Those of you who paid attention in biology will recall that more variety – heterogeneity – creates stronger individuals who are more likely to find a niche they can survive in. The more specialized an organism, the narrower its ecological niche, the more vulnerable it is. Thus we lose Spotted Owls when we lose old growth timber. But the species that are flexibly, that can move into many changing niches – like the coyote – are the ones that thrive through change.

Flexibility means survival. Not a bad quality in a publishing market that sends authors and genres into extinction faster than global climate change ever could.

Finding the Formula Machine

Sunrise 10_16_2014 Santa FeI had a Twitter conversation yesterday that went like this. Because these gals crack me up, I’m sharing a bunch of it. It, of course, started because I was being a smart ass. Though you can see that Maisey Yates was snarky first.

Then Lexi Ryan chimed in.

 

We riffed for a while, with various gripes on this theme, then dwindled off. Lexi came back a few hours later.

The thing is, if you know these authors – or follow the links I thoughtfully provided 🙂 – you’ll recognize them as highly regarded, very prolific and bestselling authors. I know these gals and they work amazingly hard and produce wonderful books that, not incidentally, sell very well. And that saw about Harlequin providing its authors with the Magic Formula that Maisey references has been making the rounds for-fucking-ever. I remember my mom saying something to me along those lines when I was much younger and she thought romance were trashy literature that I shouldn’t be reading. No, Harlequin does not tell us the characters should kiss on X page and have sex on Y page. Yes, editors do give direction on story structure. However, the guideline that the first act climax should occur somewhere around the first 25% of the story and all the stakes should be set at that point applies to pretty much every entertainment genre. Maybe books in the Literary Genre don’t do that, but they’re arguably going for something other than storytelling and entertainment.

There’s a pervasive idea that writing a book takes a REALLY long time. And, in truth, writing a first novel CAN take years. Because of the learning curve. I wrote a post the other day about trying to be creative on deadline and a big piece of that is building the craft and skills to do it. However, the belief persists that quality writing should be a long, slow process. With the reverse assumption being that quickly produced work is shallow, low-quality and – yes – written to a formula. I saw a blog post by a writer the other day who championed the many virtues of writing his novels by hand, with pen and paper. He proudly stated that he could draft an entire novel this way in “only” 14 months. I also saw a tweet yesterday from a writer advising that everyone has their own process and you don’t HAVE to “churn out” 2 books a year.

While I respect both of their perspectives, I’m bothered by the implicit lack of respect for my process. It took me 84 days to write the 91,000 word first draft of The Tears of the Rose, which just received a Top Pick GOLD review from RT Magazine. I take that to mean it’s a pretty decently written book. I worked really hard on it. Yes, I structured the story about major plot points, with major events occurring at the act climaxes. Nobody gave me a formula.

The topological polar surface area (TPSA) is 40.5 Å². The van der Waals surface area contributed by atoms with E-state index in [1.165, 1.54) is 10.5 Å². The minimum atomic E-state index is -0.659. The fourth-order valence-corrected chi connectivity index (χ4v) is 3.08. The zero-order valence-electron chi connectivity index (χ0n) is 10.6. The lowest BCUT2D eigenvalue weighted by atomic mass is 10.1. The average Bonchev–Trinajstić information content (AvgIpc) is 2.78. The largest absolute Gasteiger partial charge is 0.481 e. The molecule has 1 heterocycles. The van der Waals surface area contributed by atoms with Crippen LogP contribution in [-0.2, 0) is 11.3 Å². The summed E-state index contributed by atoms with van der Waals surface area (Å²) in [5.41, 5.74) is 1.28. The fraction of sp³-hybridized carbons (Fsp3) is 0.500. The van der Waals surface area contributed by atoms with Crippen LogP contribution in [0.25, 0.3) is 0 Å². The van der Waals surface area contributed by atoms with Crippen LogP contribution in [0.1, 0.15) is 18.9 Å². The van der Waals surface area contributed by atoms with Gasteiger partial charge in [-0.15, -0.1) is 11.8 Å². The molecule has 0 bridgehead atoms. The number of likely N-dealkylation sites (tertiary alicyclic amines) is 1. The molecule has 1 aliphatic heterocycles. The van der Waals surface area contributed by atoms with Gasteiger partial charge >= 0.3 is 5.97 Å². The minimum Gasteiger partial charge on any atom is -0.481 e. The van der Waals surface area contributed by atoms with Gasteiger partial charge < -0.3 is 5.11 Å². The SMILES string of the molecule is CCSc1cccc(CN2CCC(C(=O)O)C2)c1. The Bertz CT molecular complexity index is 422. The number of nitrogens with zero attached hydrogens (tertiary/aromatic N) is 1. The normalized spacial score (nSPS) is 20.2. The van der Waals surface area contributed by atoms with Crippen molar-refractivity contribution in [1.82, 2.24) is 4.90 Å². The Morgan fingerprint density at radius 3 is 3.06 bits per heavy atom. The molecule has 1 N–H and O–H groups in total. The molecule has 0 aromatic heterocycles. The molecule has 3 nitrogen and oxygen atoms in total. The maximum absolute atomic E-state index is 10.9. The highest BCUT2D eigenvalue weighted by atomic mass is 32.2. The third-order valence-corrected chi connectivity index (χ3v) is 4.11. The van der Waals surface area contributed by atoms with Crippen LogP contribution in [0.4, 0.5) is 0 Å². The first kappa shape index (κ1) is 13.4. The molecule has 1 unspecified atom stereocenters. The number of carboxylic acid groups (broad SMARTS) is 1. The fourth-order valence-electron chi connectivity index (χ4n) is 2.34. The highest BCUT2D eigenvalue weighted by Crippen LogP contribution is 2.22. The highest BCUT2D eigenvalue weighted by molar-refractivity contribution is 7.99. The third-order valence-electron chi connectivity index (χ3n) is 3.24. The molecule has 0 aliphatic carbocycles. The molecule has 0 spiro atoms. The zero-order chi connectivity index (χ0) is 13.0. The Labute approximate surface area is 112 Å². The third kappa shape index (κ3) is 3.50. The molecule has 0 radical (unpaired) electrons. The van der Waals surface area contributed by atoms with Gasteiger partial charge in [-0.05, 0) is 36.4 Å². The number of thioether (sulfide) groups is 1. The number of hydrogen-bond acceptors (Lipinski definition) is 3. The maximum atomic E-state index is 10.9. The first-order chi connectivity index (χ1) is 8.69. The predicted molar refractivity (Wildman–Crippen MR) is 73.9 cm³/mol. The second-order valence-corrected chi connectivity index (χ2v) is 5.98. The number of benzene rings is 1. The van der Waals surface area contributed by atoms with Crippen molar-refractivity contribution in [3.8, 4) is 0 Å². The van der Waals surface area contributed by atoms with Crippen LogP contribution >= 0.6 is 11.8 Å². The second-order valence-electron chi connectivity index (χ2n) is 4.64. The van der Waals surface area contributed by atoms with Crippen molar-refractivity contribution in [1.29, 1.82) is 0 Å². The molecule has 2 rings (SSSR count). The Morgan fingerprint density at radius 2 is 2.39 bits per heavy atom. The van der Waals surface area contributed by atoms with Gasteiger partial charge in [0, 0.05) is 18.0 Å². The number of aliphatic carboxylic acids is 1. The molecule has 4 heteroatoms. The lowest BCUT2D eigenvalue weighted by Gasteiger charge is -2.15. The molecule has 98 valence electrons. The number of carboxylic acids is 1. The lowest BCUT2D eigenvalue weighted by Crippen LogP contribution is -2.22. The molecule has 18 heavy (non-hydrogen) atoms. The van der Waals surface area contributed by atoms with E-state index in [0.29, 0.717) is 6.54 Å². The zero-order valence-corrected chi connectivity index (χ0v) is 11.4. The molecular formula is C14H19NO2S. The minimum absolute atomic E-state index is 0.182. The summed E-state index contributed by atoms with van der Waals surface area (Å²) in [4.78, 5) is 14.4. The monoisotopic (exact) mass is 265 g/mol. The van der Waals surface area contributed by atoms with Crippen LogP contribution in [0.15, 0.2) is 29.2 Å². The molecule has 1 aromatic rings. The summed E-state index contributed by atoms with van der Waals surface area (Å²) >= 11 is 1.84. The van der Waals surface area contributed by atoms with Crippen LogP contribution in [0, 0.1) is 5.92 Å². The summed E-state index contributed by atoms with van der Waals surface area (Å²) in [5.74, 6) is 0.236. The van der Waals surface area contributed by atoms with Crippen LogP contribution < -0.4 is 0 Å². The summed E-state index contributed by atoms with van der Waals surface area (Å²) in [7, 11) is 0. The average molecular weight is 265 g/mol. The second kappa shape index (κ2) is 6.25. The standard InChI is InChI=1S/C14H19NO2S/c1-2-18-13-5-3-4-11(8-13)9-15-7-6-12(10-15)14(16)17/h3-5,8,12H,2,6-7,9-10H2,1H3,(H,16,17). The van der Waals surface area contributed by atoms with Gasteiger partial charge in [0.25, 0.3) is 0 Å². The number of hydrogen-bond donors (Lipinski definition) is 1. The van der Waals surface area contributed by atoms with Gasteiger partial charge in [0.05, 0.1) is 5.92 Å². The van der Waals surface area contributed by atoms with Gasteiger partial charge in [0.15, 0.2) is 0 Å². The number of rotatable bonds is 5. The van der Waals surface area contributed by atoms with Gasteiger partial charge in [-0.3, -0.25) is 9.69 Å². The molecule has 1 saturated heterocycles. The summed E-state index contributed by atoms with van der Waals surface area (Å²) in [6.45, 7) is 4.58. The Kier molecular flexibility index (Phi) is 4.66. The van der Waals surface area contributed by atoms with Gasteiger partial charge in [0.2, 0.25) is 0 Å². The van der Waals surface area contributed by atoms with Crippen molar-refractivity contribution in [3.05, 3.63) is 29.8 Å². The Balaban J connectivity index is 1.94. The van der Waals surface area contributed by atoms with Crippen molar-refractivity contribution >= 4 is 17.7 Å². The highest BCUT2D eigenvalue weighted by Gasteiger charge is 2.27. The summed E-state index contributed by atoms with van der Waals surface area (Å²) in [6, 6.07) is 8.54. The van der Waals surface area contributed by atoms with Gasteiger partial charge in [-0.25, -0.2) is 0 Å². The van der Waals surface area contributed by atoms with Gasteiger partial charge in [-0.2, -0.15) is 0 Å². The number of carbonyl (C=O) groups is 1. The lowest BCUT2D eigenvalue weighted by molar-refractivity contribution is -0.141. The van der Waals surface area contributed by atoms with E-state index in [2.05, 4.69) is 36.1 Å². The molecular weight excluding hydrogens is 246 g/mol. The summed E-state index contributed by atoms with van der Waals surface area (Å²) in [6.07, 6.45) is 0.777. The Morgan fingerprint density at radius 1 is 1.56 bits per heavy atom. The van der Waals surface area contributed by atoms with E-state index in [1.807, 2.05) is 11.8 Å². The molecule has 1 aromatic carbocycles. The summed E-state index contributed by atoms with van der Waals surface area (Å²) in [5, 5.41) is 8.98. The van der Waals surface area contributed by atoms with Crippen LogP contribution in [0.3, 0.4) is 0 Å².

It surprises me still when people call me a prolific or fast writer. It doesn’t feel that way. At the same time, taking 14 months to write out a novel long hand sounds excruciatingly slow to me. I had (or will have) five books come out in 2014 and I don’t feel like I’ve “churned out” anything. Every one has taken long hours of concentrated work, extensive crafting and pieces of my soul. I realize this is an enviable place to be and I count my blessings that I’m able to write fast.

That said, I’ve also put in a lot of effort to make sure I can. I keep my brain as uncluttered as possible. I remove all distractions, rather ruthlessly. I put in long hours. So do these other gals. They also manage to take care of small children at the same time, which I can’t even fathom.

This turned into more of a rant than I intended. I think my point is that I’d really love to see the end of this concept of the anguished author who spends years writing his magnum opus. It feels fueled to me by the sort of person who wants to be seen as someone artsy and glamorous – the Writer – rather than putting in the time to get the work done. I don’t see anything admirable about not getting the book written. We like to fetishize artists, but other kinds of work don’t get this shiny gloss on what is, ultimately, not doing the job. The grocery store checker who never quite manages to get all the groceries in the bag loses his job. The stockbrocker who just can’t overcome her personal agony to sell those stocks won’t be a stockbroker for long.

I blame the artist for this, really. We’re incredibly good at spinning convincing stories from our pain. That symphony we never delivered? IT WAS THE VOICES OF DEMONS! That studio full of blank canvases? THE BLEAK DESERT OF MY SOUL! That novel I spent ten years writing while I hung out in coffee shops and debated the shivering joy of the sound of a fountain pen on good paper? STILL NOT WRITTEN BUT LOOK HOW PROFOUND I AM.

Eh. Okay. I guess what I’m getting at is, don’t buy the song and dance, people. A creator creates. Buckle down and do the work. Don’t throw stones at people who do it faster. Don’t succumb to the temptation to glamorize what’s bogging you down. Solve the problem, take the stone out of your shoe, get to work.

Which I’m going to do now.

Happy weekend, everyone!